Like all such bib­li­cal lists, the final vers­es of Ruth list male progeni­tors. How­ev­er, pri­or to those last few vers­es, the nar­ra­tives offer what some have sug­gest­ed is a female geneal­o­gy as well, one whose allu­sions offer even greater insight into the sto­ry of King David’s birth. In this scene, in which Ruth is mar­ried to Boaz, the names of cer­tain female bib­li­cal hero­ines are evoked:

And all the peo­ple that were in the gate, and the elders, said: We are wit­ness­es. May God make the woman that is com­ing into your house like Rachel and like Leah, those two who built the house of Israel; and be wor­thy in Ephrat, and be famous in Beth­le­hem; and may your house be like the house of Perez, whom Tamar bore to Judah, of the seed which God shall give you of this young woman.” So Boaz took Ruth, and she became his wife; and he was inti­mate with her, and God gave her con­cep­tion, and she bore a son. And the women said unto Nao­mi: Blessed be God, who has not left you this day with­out a redeemer, and let his name be famous in Israel. And he shall be for you a restor­er of life, and a nour­ish­er for you in your old age; for your daugh­ter-in-law who loves you, who is bet­ter to you than sev­en sons, has borne him.” And Nao­mi took the child, and embraced him, and became his nurse. And the women her neigh­bors gave it a name, say­ing: There is a son born to Nao­mi”; and they called his name Obed; he is the father of Jesse, the father of David. (4:11 – 17)

This is the only time in the entire Bible where char­ac­ters are blessed through the invok­ing of female char­ac­ters. Ruth is men­tioned as an ana­logue to none oth­er than Rachel and Leah, two foun­da­tion­al bib­li­cal women, moth­ers and wives. In this rad­i­cal accep­tance of a stranger, a Moabite wid­ow becomes an hon­orary bib­li­cal matri­arch. In the coda of Ruth, the invo­ca­tion of Rachel and Leah, as well as Tamar, is more than a sim­ple ref­er­ence to mem­o­rable female bib­li­cal char­ac­ters. All three of these ear­li­er women, along with the daugh­ters of Lot, have been sub­tly allud­ed to over the course of Ruth’s tale. All of them, like Ruth, ensured the via­bil­i­ty of their fam­i­ly line through per­sonal sac­ri­fice in the form of bedtricks” of vary­ing degrees of decep­tion and moral­i­ty. After flee­ing the destruc­tion of Sodom, the daugh­ters of Lot made their father drunk and slept with him, there­by pro­duc­ing Ammon and Moab, the lat­ter of which is Ruth’s ances­tor (Gen. 19). Leah was switched for Rachel on Jacob’s wed­ding night (Gen. 29:25) and the two sis­ters often fought over their hus­band, once trad­ing a night with Jacob for man­drakes (30:16). And Tamar dressed as a veiled har­lot and slept with Judah (ch. 38).25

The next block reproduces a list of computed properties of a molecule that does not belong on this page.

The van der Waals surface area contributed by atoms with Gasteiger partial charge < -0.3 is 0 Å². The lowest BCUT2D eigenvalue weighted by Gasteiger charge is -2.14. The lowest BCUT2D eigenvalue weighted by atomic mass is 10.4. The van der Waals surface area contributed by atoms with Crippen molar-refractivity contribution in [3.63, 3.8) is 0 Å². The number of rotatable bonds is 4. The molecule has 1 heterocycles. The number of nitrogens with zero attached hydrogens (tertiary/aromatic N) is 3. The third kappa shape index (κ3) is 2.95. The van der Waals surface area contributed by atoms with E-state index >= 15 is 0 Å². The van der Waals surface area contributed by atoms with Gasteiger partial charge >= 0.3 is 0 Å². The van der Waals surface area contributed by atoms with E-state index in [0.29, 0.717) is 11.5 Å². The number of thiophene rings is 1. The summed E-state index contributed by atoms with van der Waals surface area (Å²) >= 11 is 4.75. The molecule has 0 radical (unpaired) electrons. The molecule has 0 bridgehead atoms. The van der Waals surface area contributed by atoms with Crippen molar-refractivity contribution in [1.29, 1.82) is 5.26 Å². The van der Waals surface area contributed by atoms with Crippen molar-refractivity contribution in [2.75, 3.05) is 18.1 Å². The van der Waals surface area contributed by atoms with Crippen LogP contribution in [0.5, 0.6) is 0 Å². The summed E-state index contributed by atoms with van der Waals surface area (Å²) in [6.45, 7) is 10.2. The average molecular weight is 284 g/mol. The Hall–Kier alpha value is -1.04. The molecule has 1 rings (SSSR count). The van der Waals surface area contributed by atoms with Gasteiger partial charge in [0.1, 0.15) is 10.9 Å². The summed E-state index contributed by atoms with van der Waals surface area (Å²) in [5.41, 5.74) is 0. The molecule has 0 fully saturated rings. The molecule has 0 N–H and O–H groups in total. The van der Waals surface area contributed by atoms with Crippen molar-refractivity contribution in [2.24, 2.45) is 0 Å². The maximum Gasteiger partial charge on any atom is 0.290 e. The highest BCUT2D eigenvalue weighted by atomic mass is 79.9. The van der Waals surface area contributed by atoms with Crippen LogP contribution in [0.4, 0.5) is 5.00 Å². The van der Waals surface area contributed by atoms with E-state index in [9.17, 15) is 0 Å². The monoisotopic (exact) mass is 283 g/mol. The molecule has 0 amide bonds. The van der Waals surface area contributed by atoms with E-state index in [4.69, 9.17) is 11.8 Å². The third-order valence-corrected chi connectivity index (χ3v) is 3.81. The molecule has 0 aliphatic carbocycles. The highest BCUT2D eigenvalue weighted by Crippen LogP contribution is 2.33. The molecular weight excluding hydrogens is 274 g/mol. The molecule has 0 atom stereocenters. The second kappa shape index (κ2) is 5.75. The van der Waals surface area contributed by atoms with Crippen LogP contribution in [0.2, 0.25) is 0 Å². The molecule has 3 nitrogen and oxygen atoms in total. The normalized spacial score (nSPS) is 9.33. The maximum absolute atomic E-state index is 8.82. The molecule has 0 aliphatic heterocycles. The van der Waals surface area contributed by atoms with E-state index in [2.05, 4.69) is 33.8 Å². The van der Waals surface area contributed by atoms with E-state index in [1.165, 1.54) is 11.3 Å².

How­ev­er, as con­tem­po­rary schol­ar Ruth Kara-Ivanov Kaniel empha­sizes, Ruth and Boaz’s sto­ry stands both among and beyond those ear­li­er narratives.

In con­trast to the mas­cu­line list, which is sum­mar­i­ly histor­i­cal,” the fem­i­nine list is por­trayed as hersto­ry” and as part of…Boaz and Ruth’s wed­ding scene. This list func­tions as a con­nect­ing link for the for­mal clos­ing of the book and a dis­po­si­tion to recast for­bidden actions into an expres­sion of bless­ing” is promi­nent in it. Absent here is the unfor­giv­ing ter­mi­nol­o­gy found in the orig­i­nal sto­ry: the fig­ure of the qedeisha or the pros­ti­tute at the entrance of Enaim, the prob­lem­at­ic rev­e­la­tion at Boaz’s feet, and the hesi­tation of the redeemer to cor­rupt his inher­i­tance, the threat of the world’s anni­hi­la­tion in the sto­ry of Lot’s daugh­ters and their aban­don­ment to be raped in the begin­ning of the sto­ry of Sodom, the pover­ty, calami­ty, and death that accom­pa­ny Ruth and Tamar, the clash­ing of the sis­ters Rachel and Leah. All of these are trans­formed into uni­fied har­mo­ny in the mouths of the con­grat­u­la­tors at the city’s gate. (Holi­ness and Trans­gres­sion: Moth­ers of the Mes­si­ah in the Jew­ish Myth [Boston: Aca­demic Stud­ies Press, 2017], 14)